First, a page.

Youngstown’s second wave of protests gets more heated

Local News

City Councilman Julius Oliver said that many of the second wave of protesters came from outside of the area

YOUNGSTOWN, Ohio (WYTV) – The earlier protest in downtown Youngstown was planned to be peaceful, and it started that way. But after the emotional and heartfelt protest ended, several people stayed and things got more heated.

Just before noon, a large crowd of people marched toward the Mahoning County Court House in downtown Youngstown.

It looked as if 500 people showed up to listen to several speak against police brutality.

The protest remained peaceful and several local lawmakers attented.

“And I love looking out here and seeing black people and white people coming together. The Latino community coming together. Let’s hear it for unity,” said Representative Tim Ryan.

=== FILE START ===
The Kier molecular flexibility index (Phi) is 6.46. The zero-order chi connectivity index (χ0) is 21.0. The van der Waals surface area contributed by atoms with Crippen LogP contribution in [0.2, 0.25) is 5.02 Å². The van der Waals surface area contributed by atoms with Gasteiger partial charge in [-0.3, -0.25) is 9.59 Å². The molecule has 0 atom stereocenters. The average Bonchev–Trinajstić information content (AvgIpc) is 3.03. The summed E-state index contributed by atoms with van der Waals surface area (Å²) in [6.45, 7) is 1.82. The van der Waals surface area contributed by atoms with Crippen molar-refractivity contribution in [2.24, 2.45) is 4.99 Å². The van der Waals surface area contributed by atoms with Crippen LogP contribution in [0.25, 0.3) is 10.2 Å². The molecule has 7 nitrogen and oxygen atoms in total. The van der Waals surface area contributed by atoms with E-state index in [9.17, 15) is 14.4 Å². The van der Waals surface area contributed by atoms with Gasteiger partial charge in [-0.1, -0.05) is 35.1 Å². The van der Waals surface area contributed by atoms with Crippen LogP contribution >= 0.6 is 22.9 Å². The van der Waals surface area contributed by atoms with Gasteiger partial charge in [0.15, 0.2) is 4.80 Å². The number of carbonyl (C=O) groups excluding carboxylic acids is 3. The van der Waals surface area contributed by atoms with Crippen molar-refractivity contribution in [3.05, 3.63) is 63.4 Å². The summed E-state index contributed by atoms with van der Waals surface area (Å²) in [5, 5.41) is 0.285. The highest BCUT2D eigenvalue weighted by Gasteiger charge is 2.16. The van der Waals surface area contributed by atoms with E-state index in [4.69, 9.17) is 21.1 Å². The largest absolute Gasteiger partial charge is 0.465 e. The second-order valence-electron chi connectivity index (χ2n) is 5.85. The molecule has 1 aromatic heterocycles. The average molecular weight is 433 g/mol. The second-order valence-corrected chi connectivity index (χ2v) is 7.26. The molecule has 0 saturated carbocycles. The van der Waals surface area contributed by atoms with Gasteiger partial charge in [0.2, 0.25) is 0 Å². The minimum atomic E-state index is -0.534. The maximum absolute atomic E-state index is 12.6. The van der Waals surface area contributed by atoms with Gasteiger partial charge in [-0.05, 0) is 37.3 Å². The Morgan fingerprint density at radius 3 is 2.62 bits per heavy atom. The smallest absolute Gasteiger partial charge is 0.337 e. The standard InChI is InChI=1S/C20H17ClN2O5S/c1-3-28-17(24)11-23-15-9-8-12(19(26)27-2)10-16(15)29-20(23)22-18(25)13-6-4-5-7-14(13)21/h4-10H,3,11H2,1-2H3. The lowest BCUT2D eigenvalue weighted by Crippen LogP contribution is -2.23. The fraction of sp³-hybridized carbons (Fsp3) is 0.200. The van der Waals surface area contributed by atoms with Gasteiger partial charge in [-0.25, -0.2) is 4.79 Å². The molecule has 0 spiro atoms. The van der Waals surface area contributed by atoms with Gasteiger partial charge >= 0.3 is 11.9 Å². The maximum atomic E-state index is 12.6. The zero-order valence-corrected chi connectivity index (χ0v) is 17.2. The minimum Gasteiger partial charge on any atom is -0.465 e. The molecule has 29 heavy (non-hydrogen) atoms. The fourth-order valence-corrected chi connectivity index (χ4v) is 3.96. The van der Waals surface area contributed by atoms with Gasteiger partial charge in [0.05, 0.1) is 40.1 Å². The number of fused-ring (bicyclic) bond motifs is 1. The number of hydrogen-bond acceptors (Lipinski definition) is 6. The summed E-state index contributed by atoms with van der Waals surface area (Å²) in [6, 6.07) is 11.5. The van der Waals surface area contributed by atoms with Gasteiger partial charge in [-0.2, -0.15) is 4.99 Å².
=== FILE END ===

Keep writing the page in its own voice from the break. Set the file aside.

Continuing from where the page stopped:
Organizers ended that protest about an hour later, but about 150 people stayed and continued protesting, marching around different parts of downtown and making their first stop at the Youngstown police station.

They chanted their way to the Mahoning County jail as prison inmates watched from inside.

Then, they made their way back through downtown, finally stopping at the intersection of Market Street and Phelps.

They blocked traffic with many cars beeping their horns in what sounded like a sign of support.

At one point, a car pushed its way through the protests.

It appeared no one was hurt.

Then, when a police car approached, protesters pushed it back with some sitting on the hood before letting the officer go.

The glass doors in front of the Choffin Carreer and Technical Center were also damaged in the second wave of protests.

The crowd then moved to Stambaugh Auditorium where they continued their protesting on the steps of the building.

City Councilman Julius Oliver said that many of the second wave of protesters came from outside of the area.

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Mel Robbins Main Area Middle

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